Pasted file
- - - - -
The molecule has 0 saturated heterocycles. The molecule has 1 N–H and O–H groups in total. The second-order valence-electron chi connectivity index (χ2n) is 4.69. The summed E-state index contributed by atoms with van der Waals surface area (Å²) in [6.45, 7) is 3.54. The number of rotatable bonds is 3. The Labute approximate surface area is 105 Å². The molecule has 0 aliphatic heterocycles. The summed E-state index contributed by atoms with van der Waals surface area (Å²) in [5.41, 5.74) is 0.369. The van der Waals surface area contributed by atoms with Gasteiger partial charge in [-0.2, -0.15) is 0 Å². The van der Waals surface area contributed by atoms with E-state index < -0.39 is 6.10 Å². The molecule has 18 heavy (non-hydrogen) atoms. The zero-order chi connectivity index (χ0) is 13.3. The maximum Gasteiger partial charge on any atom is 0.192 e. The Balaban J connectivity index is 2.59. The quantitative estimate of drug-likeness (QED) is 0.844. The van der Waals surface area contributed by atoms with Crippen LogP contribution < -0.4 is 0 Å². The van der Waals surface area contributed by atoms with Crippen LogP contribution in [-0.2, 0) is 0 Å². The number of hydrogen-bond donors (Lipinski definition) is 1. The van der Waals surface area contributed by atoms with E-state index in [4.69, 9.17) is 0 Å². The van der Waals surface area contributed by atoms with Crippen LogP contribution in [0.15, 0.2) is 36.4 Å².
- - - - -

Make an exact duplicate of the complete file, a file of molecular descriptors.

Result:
The molecule has 0 saturated heterocycles. The molecule has 1 N–H and O–H groups in total. The second-order valence-electron chi connectivity index (χ2n) is 4.69. The summed E-state index contributed by atoms with van der Waals surface area (Å²) in [6.45, 7) is 3.54. The number of rotatable bonds is 3. The Labute approximate surface area is 105 Å². The molecule has 0 aliphatic heterocycles. The summed E-state index contributed by atoms with van der Waals surface area (Å²) in [5.41, 5.74) is 0.369. The van der Waals surface area contributed by atoms with Gasteiger partial charge in [-0.2, -0.15) is 0 Å². The van der Waals surface area contributed by atoms with E-state index < -0.39 is 6.10 Å². The molecule has 18 heavy (non-hydrogen) atoms. The zero-order chi connectivity index (χ0) is 13.3. The maximum Gasteiger partial charge on any atom is 0.192 e. The Balaban J connectivity index is 2.59. The quantitative estimate of drug-likeness (QED) is 0.844. The van der Waals surface area contributed by atoms with Crippen LogP contribution < -0.4 is 0 Å². The van der Waals surface area contributed by atoms with Crippen LogP contribution in [-0.2, 0) is 0 Å². The number of hydrogen-bond donors (Lipinski definition) is 1. The van der Waals surface area contributed by atoms with E-state index in [4.69, 9.17) is 0 Å². The van der Waals surface area contributed by atoms with Crippen LogP contribution in [0.15, 0.2) is 36.4 Å².